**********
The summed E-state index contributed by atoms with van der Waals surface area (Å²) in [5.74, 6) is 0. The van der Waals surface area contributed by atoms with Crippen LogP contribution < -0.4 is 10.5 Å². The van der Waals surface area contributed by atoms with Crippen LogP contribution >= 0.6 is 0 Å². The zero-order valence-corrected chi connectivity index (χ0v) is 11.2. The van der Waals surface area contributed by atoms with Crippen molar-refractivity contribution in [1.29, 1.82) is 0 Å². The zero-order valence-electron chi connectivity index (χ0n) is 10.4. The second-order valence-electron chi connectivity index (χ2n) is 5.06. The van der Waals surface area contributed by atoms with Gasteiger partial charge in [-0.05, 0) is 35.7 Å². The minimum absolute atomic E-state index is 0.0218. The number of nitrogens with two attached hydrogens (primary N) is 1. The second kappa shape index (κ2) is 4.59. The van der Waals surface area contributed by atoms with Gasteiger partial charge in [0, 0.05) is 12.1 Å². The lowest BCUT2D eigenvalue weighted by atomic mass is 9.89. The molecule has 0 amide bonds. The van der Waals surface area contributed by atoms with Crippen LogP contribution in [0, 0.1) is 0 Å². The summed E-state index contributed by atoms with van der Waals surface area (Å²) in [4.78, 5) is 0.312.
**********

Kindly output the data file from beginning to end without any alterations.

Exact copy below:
The summed E-state index contributed by atoms with van der Waals surface area (Å²) in [5.74, 6) is 0. The van der Waals surface area contributed by atoms with Crippen LogP contribution < -0.4 is 10.5 Å². The van der Waals surface area contributed by atoms with Crippen LogP contribution >= 0.6 is 0 Å². The zero-order valence-corrected chi connectivity index (χ0v) is 11.2. The van der Waals surface area contributed by atoms with Crippen molar-refractivity contribution in [1.29, 1.82) is 0 Å². The zero-order valence-electron chi connectivity index (χ0n) is 10.4. The second-order valence-electron chi connectivity index (χ2n) is 5.06. The van der Waals surface area contributed by atoms with Gasteiger partial charge in [-0.05, 0) is 35.7 Å². The minimum absolute atomic E-state index is 0.0218. The number of nitrogens with two attached hydrogens (primary N) is 1. The second kappa shape index (κ2) is 4.59. The van der Waals surface area contributed by atoms with Gasteiger partial charge in [0, 0.05) is 12.1 Å². The lowest BCUT2D eigenvalue weighted by atomic mass is 9.89. The molecule has 0 amide bonds. The van der Waals surface area contributed by atoms with Crippen LogP contribution in [0, 0.1) is 0 Å². The summed E-state index contributed by atoms with van der Waals surface area (Å²) in [4.78, 5) is 0.312.